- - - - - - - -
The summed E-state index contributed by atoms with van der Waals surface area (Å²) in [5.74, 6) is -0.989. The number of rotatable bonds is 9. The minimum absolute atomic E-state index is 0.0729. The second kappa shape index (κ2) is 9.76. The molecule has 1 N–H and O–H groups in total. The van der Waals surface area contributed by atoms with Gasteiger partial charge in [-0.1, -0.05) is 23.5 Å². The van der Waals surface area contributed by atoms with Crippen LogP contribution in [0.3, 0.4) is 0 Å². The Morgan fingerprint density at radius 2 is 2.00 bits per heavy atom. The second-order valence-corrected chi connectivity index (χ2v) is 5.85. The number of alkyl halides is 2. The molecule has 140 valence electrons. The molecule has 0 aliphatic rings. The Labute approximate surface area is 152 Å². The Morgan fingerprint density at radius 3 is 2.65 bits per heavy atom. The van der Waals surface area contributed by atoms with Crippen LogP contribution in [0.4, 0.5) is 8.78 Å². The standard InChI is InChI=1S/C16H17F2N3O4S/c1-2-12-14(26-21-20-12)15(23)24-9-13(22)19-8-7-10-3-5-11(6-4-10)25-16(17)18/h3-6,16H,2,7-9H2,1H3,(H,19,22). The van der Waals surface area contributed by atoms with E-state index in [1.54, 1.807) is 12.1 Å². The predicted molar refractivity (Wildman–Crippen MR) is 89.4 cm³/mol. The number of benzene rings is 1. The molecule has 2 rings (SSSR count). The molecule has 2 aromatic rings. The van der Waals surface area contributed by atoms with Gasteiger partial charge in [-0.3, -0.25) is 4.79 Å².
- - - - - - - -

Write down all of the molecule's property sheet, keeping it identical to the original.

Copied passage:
The summed E-state index contributed by atoms with van der Waals surface area (Å²) in [5.74, 6) is -0.989. The number of rotatable bonds is 9. The minimum absolute atomic E-state index is 0.0729. The second kappa shape index (κ2) is 9.76. The molecule has 1 N–H and O–H groups in total. The van der Waals surface area contributed by atoms with Gasteiger partial charge in [-0.1, -0.05) is 23.5 Å². The van der Waals surface area contributed by atoms with Crippen LogP contribution in [0.3, 0.4) is 0 Å². The Morgan fingerprint density at radius 2 is 2.00 bits per heavy atom. The second-order valence-corrected chi connectivity index (χ2v) is 5.85. The number of alkyl halides is 2. The molecule has 140 valence electrons. The molecule has 0 aliphatic rings. The Labute approximate surface area is 152 Å². The Morgan fingerprint density at radius 3 is 2.65 bits per heavy atom. The van der Waals surface area contributed by atoms with Crippen LogP contribution in [0.4, 0.5) is 8.78 Å². The standard InChI is InChI=1S/C16H17F2N3O4S/c1-2-12-14(26-21-20-12)15(23)24-9-13(22)19-8-7-10-3-5-11(6-4-10)25-16(17)18/h3-6,16H,2,7-9H2,1H3,(H,19,22). The van der Waals surface area contributed by atoms with E-state index in [1.54, 1.807) is 12.1 Å². The predicted molar refractivity (Wildman–Crippen MR) is 89.4 cm³/mol. The number of benzene rings is 1. The molecule has 2 rings (SSSR count). The molecule has 2 aromatic rings. The van der Waals surface area contributed by atoms with Gasteiger partial charge in [-0.3, -0.25) is 4.79 Å².